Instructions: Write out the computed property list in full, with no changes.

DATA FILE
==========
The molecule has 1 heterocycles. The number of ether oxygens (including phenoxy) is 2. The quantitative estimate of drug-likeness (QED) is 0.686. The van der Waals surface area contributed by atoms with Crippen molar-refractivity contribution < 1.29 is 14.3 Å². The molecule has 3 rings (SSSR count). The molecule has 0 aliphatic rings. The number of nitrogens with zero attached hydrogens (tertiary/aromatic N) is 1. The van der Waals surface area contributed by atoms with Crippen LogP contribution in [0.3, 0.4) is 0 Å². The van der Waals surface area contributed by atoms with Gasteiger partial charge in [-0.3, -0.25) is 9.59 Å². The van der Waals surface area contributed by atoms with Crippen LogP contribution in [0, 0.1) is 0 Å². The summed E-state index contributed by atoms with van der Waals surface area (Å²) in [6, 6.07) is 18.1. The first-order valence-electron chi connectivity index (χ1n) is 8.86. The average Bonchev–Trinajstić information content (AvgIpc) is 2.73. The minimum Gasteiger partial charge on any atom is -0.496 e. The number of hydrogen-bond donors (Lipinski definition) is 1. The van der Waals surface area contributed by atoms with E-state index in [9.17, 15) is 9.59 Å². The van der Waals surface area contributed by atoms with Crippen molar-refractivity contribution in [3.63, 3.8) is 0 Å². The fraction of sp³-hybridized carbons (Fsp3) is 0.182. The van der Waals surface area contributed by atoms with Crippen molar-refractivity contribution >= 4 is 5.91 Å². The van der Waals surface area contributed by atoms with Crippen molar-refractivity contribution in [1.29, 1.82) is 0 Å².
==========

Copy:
The molecule has 1 heterocycles. The number of ether oxygens (including phenoxy) is 2. The quantitative estimate of drug-likeness (QED) is 0.686. The van der Waals surface area contributed by atoms with Crippen molar-refractivity contribution < 1.29 is 14.3 Å². The molecule has 3 rings (SSSR count). The molecule has 0 aliphatic rings. The number of nitrogens with zero attached hydrogens (tertiary/aromatic N) is 1. The van der Waals surface area contributed by atoms with Crippen LogP contribution in [0.3, 0.4) is 0 Å². The van der Waals surface area contributed by atoms with Gasteiger partial charge in [-0.3, -0.25) is 9.59 Å². The van der Waals surface area contributed by atoms with Crippen LogP contribution in [0, 0.1) is 0 Å². The summed E-state index contributed by atoms with van der Waals surface area (Å²) in [6, 6.07) is 18.1. The first-order valence-electron chi connectivity index (χ1n) is 8.86. The average Bonchev–Trinajstić information content (AvgIpc) is 2.73. The minimum Gasteiger partial charge on any atom is -0.496 e. The number of hydrogen-bond donors (Lipinski definition) is 1. The van der Waals surface area contributed by atoms with E-state index in [9.17, 15) is 9.59 Å². The van der Waals surface area contributed by atoms with Crippen molar-refractivity contribution in [3.63, 3.8) is 0 Å². The fraction of sp³-hybridized carbons (Fsp3) is 0.182. The van der Waals surface area contributed by atoms with Crippen molar-refractivity contribution >= 4 is 5.91 Å². The van der Waals surface area contributed by atoms with Crippen molar-refractivity contribution in [1.29, 1.82) is 0 Å².